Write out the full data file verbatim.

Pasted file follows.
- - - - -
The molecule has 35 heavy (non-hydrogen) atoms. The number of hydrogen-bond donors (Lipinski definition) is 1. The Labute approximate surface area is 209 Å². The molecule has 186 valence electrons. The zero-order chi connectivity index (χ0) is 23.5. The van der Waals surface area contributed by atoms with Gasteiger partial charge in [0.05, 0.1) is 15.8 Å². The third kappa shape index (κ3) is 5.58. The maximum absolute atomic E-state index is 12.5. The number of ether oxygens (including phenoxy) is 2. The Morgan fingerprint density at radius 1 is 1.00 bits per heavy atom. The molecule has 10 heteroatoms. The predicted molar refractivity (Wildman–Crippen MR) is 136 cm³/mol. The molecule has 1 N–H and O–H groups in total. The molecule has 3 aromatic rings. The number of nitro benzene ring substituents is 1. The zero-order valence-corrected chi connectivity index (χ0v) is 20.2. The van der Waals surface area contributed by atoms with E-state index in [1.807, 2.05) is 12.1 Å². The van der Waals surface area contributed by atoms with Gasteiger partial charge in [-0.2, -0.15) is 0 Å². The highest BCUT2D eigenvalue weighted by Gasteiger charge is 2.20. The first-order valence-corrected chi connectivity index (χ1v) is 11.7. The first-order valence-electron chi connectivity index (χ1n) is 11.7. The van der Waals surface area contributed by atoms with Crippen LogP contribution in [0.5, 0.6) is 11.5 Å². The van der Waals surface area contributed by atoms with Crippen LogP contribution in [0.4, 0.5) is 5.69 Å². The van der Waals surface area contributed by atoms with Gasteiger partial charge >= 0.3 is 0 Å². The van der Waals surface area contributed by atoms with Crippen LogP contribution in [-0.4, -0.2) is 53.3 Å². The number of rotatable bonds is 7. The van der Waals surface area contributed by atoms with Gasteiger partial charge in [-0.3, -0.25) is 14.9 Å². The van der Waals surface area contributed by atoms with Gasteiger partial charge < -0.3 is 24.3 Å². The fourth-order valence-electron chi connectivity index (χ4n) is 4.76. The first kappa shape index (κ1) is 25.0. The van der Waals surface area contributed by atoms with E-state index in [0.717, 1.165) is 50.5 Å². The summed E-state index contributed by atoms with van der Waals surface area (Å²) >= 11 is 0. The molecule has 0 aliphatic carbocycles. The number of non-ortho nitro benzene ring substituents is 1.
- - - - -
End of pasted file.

The molecule has 35 heavy (non-hydrogen) atoms. The number of hydrogen-bond donors (Lipinski definition) is 1. The Labute approximate surface area is 209 Å². The molecule has 186 valence electrons. The zero-order chi connectivity index (χ0) is 23.5. The van der Waals surface area contributed by atoms with Gasteiger partial charge in [0.05, 0.1) is 15.8 Å². The third kappa shape index (κ3) is 5.58. The maximum absolute atomic E-state index is 12.5. The number of ether oxygens (including phenoxy) is 2. The Morgan fingerprint density at radius 1 is 1.00 bits per heavy atom. The molecule has 10 heteroatoms. The predicted molar refractivity (Wildman–Crippen MR) is 136 cm³/mol. The molecule has 1 N–H and O–H groups in total. The molecule has 3 aromatic rings. The number of nitro benzene ring substituents is 1. The zero-order valence-corrected chi connectivity index (χ0v) is 20.2. The van der Waals surface area contributed by atoms with E-state index in [1.807, 2.05) is 12.1 Å². The van der Waals surface area contributed by atoms with Gasteiger partial charge in [-0.2, -0.15) is 0 Å². The highest BCUT2D eigenvalue weighted by Gasteiger charge is 2.20. The first-order valence-corrected chi connectivity index (χ1v) is 11.7. The first-order valence-electron chi connectivity index (χ1n) is 11.7. The van der Waals surface area contributed by atoms with Crippen LogP contribution in [0.5, 0.6) is 11.5 Å². The van der Waals surface area contributed by atoms with Crippen LogP contribution in [0.4, 0.5) is 5.69 Å². The van der Waals surface area contributed by atoms with Gasteiger partial charge >= 0.3 is 0 Å². The van der Waals surface area contributed by atoms with Crippen LogP contribution in [-0.4, -0.2) is 53.3 Å². The number of rotatable bonds is 7. The van der Waals surface area contributed by atoms with Gasteiger partial charge in [-0.3, -0.25) is 14.9 Å². The van der Waals surface area contributed by atoms with Gasteiger partial charge < -0.3 is 24.3 Å². The fourth-order valence-electron chi connectivity index (χ4n) is 4.76. The first kappa shape index (κ1) is 25.0. The van der Waals surface area contributed by atoms with E-state index in [0.717, 1.165) is 50.5 Å². The summed E-state index contributed by atoms with van der Waals surface area (Å²) >= 11 is 0. The molecule has 0 aliphatic carbocycles. The number of non-ortho nitro benzene ring substituents is 1.